SEO Kung Fu Spotlight

    Tim Ireland

    Previously, to shine a light in dark corners, you needed to cooperation of a publisher or broadcaster or someone working for them. Now you can do it onyour own, but it is foolish to expect that you can reach the same number(s) of people as these outdated behemoths, or even that you need to. Besides, they lie about their numbers, just as those who copy them do. Keeping an MP honest, for example, starts with an audience of one. This will be an entertaining talk on political impacts. The Commercial version is one you can pay Tim for: http://www.bloggerheads.com/seo-...

    OpenCorporates :: Building an open global database the distributed way

    Chris Taggart

    OpenCorporates has one simple (but big) goal, to have a URL for every company in the world, to allow campaigners, journalists and governments match their existing messy data with the actual real-world corporate entities, and connect the data together. But we could never do this alone, and fortunately with the help of some cool tools, a few small bounties, and a fantastic community, we're not having to, and already we've got over 8 million companies in over a dozen jurisdictions. Here's how we did it.

    At 4:00pm to 5:00pm, Saturday 21st May

    In Main Room, University of London Union

  • 6A

    by Police State UK, Judgmental, Helen Lambert, WDMMG and Denny

    what does the government spend money on?

    Lisa Evans

    It's an innocent enough question: What does the government spend money on? Now, I'm not an accountant and I'm not a statistician and personally I don't have a political axe to grind, I just want some answers to this question that make sense. This attitude gives me a lot of freedom: I don't have to get bogged down in any system of understanding spending unless it really helps. But this attitude also gives me a lot of opportunity, because I'm effectively feeling my way around this unfamiliar financial and political world, pushing for information that may or may not be useful in the end, asking questions that must seem really stupid to experts. But what does the Government spend money on?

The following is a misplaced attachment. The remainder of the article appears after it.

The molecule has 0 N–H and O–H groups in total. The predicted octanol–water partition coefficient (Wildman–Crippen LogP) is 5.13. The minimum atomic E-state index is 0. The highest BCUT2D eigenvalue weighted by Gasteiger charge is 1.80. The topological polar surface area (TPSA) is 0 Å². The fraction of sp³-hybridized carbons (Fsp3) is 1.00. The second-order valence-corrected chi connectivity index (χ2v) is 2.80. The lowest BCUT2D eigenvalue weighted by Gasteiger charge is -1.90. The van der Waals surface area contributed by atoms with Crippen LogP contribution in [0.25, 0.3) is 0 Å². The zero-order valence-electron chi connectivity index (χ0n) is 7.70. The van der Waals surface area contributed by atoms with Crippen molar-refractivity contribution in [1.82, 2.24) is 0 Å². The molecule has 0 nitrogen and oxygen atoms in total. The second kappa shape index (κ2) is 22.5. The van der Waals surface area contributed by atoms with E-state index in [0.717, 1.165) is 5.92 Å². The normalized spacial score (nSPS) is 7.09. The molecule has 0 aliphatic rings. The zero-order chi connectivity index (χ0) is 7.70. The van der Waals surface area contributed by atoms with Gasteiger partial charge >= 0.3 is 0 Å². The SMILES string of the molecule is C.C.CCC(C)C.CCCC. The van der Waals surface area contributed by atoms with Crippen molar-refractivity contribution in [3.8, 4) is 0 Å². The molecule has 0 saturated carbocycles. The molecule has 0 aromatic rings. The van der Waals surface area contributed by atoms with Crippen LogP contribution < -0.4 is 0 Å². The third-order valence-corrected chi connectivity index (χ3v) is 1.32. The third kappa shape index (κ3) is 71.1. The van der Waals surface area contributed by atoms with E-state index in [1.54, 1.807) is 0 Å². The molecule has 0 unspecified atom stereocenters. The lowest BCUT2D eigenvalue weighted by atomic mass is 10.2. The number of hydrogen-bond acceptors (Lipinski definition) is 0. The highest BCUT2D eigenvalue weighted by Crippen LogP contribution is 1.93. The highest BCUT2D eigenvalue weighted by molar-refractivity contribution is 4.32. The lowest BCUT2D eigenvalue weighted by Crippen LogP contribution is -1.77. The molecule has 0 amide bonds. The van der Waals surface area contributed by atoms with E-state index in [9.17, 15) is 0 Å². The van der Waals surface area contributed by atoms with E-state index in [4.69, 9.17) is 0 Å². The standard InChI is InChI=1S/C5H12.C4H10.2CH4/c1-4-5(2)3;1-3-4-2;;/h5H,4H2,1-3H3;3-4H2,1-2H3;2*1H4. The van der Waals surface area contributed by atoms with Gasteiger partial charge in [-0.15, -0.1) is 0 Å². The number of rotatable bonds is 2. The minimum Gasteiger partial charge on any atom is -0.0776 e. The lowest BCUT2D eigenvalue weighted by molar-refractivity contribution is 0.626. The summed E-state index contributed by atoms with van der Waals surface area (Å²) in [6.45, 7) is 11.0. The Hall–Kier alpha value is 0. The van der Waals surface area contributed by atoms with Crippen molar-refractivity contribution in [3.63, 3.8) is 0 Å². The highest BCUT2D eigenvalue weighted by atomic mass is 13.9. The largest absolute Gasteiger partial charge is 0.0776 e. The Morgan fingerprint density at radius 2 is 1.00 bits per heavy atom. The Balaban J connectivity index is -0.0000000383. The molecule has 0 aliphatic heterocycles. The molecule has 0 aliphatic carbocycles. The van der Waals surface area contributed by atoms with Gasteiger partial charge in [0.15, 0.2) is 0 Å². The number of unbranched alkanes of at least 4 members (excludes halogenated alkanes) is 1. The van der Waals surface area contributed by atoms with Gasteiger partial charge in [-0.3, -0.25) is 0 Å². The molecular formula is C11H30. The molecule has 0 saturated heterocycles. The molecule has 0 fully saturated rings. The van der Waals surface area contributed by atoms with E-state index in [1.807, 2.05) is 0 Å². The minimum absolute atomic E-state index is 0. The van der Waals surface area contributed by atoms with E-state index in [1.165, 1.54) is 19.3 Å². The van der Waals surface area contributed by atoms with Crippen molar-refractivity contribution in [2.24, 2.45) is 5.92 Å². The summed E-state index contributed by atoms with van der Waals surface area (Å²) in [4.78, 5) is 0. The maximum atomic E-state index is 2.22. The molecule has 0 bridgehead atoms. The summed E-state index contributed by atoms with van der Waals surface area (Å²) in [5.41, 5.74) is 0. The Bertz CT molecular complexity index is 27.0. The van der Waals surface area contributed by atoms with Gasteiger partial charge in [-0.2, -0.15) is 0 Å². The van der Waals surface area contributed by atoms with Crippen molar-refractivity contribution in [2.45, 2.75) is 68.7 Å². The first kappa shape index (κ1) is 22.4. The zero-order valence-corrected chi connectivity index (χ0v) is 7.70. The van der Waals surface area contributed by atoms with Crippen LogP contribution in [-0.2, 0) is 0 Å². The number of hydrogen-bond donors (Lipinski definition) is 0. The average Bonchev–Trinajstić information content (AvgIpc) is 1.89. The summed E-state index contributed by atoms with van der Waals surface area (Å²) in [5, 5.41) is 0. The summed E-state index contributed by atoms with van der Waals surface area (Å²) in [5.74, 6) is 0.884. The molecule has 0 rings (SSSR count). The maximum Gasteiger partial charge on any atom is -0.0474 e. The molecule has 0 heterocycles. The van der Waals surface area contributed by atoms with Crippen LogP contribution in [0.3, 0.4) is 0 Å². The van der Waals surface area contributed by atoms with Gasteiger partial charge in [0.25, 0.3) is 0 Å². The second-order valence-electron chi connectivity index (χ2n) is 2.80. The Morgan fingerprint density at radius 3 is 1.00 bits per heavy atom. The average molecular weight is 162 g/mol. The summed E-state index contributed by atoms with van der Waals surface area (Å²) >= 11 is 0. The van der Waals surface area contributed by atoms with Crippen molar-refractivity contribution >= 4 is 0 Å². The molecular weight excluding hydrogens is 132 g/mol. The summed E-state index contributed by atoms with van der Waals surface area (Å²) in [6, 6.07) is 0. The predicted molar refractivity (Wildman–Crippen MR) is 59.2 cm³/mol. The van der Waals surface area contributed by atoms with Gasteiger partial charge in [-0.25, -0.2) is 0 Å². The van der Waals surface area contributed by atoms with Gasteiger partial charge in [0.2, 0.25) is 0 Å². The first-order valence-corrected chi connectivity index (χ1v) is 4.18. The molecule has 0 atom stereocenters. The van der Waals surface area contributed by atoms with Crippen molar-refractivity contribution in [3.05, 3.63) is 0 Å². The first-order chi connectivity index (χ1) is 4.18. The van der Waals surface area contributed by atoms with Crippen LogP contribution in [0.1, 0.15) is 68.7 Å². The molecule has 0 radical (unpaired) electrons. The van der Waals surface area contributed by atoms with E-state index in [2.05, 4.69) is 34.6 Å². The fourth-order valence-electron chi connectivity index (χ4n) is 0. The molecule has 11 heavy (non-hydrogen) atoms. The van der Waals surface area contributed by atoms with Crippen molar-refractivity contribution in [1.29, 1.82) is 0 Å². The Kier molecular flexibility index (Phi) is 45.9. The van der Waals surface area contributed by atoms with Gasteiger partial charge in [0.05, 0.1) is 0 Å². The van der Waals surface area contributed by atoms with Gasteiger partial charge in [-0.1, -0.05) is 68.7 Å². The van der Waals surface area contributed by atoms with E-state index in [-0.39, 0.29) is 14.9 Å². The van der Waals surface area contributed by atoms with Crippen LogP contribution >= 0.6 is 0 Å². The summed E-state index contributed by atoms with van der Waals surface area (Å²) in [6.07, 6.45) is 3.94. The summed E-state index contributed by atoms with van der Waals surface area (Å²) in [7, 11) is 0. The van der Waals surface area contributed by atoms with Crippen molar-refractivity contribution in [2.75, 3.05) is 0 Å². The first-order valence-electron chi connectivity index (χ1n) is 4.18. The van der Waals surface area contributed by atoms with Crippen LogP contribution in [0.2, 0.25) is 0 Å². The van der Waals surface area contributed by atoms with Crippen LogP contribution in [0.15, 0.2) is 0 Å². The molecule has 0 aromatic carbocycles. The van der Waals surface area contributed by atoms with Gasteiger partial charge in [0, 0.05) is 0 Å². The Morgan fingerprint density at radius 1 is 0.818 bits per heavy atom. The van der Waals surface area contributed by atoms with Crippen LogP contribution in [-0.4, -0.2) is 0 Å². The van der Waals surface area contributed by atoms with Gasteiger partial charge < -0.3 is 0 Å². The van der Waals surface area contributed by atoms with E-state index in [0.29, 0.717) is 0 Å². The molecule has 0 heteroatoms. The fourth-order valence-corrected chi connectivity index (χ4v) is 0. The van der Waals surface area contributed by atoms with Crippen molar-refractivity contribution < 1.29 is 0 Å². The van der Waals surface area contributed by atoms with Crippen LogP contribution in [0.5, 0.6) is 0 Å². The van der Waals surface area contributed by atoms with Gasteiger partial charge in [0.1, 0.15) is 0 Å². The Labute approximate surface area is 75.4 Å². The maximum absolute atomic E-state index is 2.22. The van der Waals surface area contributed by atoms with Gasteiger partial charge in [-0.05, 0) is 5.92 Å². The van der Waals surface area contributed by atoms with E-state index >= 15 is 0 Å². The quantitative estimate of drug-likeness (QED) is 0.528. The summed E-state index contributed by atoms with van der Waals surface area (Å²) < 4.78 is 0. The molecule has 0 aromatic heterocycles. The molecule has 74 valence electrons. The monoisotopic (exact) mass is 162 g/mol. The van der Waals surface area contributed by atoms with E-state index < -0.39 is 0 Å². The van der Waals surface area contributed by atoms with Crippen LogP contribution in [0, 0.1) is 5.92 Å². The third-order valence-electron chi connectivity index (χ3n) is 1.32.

Police State UK: open source citizen journalism

    Helen Lambert & Denny de la Haye

    Police State UK is a news and opinion website covering UK civil liberties (politics, policing, and the sometimes worrying relationship between them). The website runs on an open source content management system called YAWNS, written in Perl and running on Linux and Apache. We have an open content policy, encouraging readers to contribute articles. Although most of the content is written by us, we have had some excellent contributions from others - including articles from serving politicians and practising lawyers. We also run a successful Twitter account - probably more successful than the website itself in fact, with over 5,000 followers and counting. Recent events have seen us publishing a lot of articles on the right to protest, but we've also covered subjects such as ID cards, DNA retention, RIPA, CCTV and more - our areas of interest are broad, and we're particularly interested in how many of these issues seem to come back to similar attitudes on the part of the state. We report what's happening in Parliament, on the streets, and in posh Westminster policy seminars (we're still not sure how we got on that invite list).

    The Law


    "Ignorance of the law is no excuse". Yet, despite advances in opening up statute law, case law - which interprets frequently vague legislation and sets binding precedents - remains strangely limited in its availability. This project works to make case law genuinely accessible and usable. It also creates a platform for investigating case law as data: what can we uncover about the quality of legislation, or the likelihood of judicial error? In this way we hope to shine a light into some of the dark and dusty corners of the British justice system.

    At 5:00pm to 6:00pm, Saturday 21st May

    In Main Room, University of London Union